The 2030 Agenda for Sustainable Development acknowledges that the world is out of balance and integrated and systemic approaches are needed. Such approaches shall address the ‘intimate relationship between the poor and the fragility of the planet and need to be built on the conviction that everything in the world is connected’.
Solidarity is viewed as ‘the principle that the strength of a society is measured by the extent that its rich members support their vulnerable fellow citizens’. This clearly resonates with the problem presented by climate change where vast inequity exists in terms of capacity to adapt to and mitigate climate change, along with disparate contributions in terms of greenhouse gas emissions.
According to a report from an independent expert on human rights and international solidarity, poverty is one of the key components affecting the exposure of vulnerable people to the impacts of climate change. Both sudden onset natural disasters and slow onset events can seriously affect their access to food and nutrition, safe water and sanitation, health-care services and medicines, education and training, adequate housing and decent work.
The principle of common but differentiated responsibilities and respective capabilities grounds each nation’s pledge under the Paris Agreement – known as the Nationally Determined Contributions (NDC). Under NDC, in relevance to human rights-based international solidarity, the developed countries should provide finance to developing countries for mitigation and adaptation, as well as technological support. The developed countries should take the lead in reducing emissions. Human rights-based international solidarity also demands that countries go further by tackling structural inequities connected to climate change.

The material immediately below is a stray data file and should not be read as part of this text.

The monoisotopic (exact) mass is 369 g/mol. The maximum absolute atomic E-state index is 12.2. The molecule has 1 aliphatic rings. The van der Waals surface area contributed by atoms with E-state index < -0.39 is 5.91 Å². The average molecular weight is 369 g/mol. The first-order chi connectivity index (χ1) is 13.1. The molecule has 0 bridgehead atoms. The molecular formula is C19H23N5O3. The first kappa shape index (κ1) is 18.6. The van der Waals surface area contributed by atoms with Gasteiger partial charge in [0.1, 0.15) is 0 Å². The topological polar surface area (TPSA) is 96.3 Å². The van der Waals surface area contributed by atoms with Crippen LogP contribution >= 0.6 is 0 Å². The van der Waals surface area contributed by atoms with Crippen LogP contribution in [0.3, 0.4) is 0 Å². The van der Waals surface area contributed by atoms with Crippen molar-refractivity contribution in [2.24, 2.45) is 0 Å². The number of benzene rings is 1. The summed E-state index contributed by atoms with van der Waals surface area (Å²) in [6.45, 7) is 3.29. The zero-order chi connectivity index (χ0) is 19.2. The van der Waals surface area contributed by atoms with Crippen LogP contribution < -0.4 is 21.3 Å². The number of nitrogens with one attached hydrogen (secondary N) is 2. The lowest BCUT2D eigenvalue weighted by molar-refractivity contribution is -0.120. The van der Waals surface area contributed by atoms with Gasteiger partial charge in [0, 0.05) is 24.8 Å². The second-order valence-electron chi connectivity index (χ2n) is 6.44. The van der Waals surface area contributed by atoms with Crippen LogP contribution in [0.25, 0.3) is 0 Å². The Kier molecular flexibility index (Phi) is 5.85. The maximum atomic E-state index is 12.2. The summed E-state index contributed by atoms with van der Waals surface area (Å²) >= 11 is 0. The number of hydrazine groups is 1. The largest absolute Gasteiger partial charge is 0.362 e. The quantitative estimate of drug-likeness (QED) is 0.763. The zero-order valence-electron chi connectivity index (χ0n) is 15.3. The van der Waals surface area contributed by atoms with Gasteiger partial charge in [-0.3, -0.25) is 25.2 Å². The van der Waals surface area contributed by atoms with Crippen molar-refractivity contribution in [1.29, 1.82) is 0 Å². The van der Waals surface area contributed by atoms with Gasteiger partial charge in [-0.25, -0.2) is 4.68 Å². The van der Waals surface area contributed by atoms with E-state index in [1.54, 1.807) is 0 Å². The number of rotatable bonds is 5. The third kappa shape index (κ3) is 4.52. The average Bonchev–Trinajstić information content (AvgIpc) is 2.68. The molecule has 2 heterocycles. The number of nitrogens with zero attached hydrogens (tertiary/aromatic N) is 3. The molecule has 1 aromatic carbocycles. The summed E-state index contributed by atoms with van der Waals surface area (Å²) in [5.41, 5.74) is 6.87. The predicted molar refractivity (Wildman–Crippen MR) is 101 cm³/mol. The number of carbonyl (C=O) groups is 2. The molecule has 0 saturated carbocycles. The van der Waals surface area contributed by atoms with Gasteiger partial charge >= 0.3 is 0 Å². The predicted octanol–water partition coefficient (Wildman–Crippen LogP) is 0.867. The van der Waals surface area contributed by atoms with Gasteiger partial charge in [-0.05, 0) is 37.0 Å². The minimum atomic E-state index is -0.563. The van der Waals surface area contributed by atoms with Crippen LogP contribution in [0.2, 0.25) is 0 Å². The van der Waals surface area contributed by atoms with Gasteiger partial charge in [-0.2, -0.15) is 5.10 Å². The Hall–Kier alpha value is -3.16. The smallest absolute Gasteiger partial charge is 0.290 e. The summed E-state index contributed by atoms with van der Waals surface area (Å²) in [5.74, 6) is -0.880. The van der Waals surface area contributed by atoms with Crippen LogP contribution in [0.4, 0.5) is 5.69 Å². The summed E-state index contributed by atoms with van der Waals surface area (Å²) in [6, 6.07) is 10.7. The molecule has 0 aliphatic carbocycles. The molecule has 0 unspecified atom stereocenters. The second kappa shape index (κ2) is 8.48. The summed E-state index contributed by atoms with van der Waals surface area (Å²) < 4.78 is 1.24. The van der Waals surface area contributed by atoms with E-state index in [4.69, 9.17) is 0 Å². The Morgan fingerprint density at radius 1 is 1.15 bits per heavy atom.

The concept of solidarity presents a potential mechanism for the redistribution of resources and responsibilities within the global community so as to achieve a more equitable and justice-orientated response to climate change.
There is a need to implement systems that requires action on several fronts such as good governance and institution building, social protection and anti-poverty effort, investment on augmented capacity and resilient infrastructure, and sustainable resource management to continuously flatten the curve of COVID-19 and move the world’s sustainable agenda forward.
The future relies on solidarity which is about inclusion and development. In these trying times, uniting behind a common cause is the only way to go.